UK unveils new weapon in war on climate change – ‘spongy’ roads that soak up rain

The Chinese-inspired technology will help combat flooding

WUHAN, CHINA - JULY 13: (CHINA OUT) A man walks in flooded Jiangtan park caused by heavy rains along the Yangtze river on July 13, 2020 in Wuhan, The water level at Hankou station on the Wuhan section of the Yangtze River has reached 28.77 meters, the fourth highest in history. (Photo by Getty Images)
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David Brent, the fictional paper company manager played by Ricky Gervais in The Office, boasted of Slough's convenience when he said "the motorway runs by your door".

Now the English town has a new claim to fame after the UK unveiled the latest weapon in the fight against bad weather – “spongy” roads that soak up the rain.

The new flood defence system, first pioneered in the Chinese city of Wuhan, will see selected roads transformed with permeable surfaces that absorb surface water.

The technology will be trialled in Slough, west of London, with expansion planned to other parts of the country.

Under the £125 million ($173m) programme managed by Britain's Environment Agency, the town will also use natural vegetation to improve drainage.

A further 24 schemes aimed at improving waterway defences and coastal resilience will begin ahead of the two-week Cop26 climate change summit in Glasgow in November.

Projects include the restoration of sub-tidal habitats like kelp beds, oyster reefs and seagrass in south Tyneside, while residents in Buckinghamshire will be asked to download an app to warn them of rising groundwater.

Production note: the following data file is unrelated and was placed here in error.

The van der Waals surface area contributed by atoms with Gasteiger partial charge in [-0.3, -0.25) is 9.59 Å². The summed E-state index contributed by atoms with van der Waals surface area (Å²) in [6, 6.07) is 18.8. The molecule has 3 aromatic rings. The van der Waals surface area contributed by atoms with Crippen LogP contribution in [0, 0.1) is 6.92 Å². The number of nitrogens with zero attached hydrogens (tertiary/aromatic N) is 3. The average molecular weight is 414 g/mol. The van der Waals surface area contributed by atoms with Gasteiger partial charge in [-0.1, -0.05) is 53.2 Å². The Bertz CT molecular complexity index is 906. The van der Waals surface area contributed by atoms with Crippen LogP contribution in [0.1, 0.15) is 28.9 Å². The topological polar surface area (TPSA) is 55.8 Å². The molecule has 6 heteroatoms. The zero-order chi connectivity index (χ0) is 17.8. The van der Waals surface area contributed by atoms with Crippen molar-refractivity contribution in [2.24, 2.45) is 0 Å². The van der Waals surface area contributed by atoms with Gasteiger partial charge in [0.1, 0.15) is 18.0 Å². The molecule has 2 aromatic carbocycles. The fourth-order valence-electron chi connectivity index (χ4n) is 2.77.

New sensor technology to detect rising water levels will also be used in Northumberland.

Environment Minister Rebecca Pow said the 25 projects will help shape measures to prepare communities for flooding and coastal erosion.

Emma Howard Boyd, chairwoman of the Environment Agency, called the project "extremely exciting" and said it could be replicated on a larger scale around the world if successful.

“What we learn will inform our approach to the climate crisis in the coming decades and it’s something to tell our international partners about at Cop26,” she said.

“I’m particularly interested in the projects that test the ability of nature-based projects to generate revenue.

“If successful, these could be scaled up by private finance around the world, helping to prepare for climate shocks, restore nature and create jobs.”